In years past, purveyors of health handed out alternatives to candy, such as fruit, money or mini coloring kits, but in the age of rampant obesity “fat letters” have suddenly become a suitable replacement.
In North Dakota, one woman, identified as "Cheryl" on a morning radio station, has resorted to giving letters to overweight children that come seeking something sweet. She claims to be doing her part to fight the growing obesity epidemic.
Her letter reads: "You (sic) child is, in my opinion, moderately obese and should not be consuming sugar treats to the extent of some children this Halloween season. My hope is that you will step up as an adult and ration candy this Halloween and not allow your child to continue these unhealthy eating habits."
In an interview, she explained that she is simply seeking this as an opportunity to tell parents that their child has weight issues. She feels that it is “irresponsible of parents to send [their kids] out looking for free candy just 'cause all the other kids are doing it.”
Although her intention is to help parents identify the behavioral issues that may be causing their child’s excess weight, experts say the unsolicited advice could cause emotional issues for the child. Ultimately, the letters may do more harm than good.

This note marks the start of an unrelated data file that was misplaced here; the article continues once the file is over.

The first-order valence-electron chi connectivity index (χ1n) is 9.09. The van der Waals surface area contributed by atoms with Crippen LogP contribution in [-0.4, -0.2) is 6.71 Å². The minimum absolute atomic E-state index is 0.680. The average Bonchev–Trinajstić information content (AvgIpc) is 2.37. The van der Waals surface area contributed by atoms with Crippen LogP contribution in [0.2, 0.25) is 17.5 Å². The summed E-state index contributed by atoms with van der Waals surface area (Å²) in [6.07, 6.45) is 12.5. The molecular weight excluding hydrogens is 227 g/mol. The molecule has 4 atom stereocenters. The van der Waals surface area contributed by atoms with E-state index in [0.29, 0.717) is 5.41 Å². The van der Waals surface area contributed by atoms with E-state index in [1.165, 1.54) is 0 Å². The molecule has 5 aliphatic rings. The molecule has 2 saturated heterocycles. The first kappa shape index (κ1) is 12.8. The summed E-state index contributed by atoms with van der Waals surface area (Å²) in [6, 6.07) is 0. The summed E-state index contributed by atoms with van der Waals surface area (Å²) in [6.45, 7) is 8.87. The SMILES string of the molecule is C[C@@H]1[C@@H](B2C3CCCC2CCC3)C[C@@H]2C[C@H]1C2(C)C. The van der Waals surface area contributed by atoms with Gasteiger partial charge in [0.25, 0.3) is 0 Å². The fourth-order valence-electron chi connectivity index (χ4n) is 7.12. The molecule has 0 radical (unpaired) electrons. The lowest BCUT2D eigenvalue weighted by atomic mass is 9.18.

Comments on social media and the subjective opinion of some journalists have offered, show that most people do not support this woman’s efforts. Her tactic has been categorized as “fat-shaming” and as one blogger wrote, it’s just plain evil:
"I can understand if you are that weird and concerned about a kid’s weight maybe handing out boxes of raisins or bags of carrot sticks or something," wrote Eve Vawter of Mommyish. "I can see MAYBE hanging a sign on your door that reads 'I will not be handing out candy this year.' But to fat-shame little kids who come to your door trick or treating? That’s a whole other level of evil. Way to make all the kids feel like garbage, lady."
This type of behavior has been found to increase obesity risk among children, rather than combat it. Positive reinforcement of healthy habits is the solution, not judgment.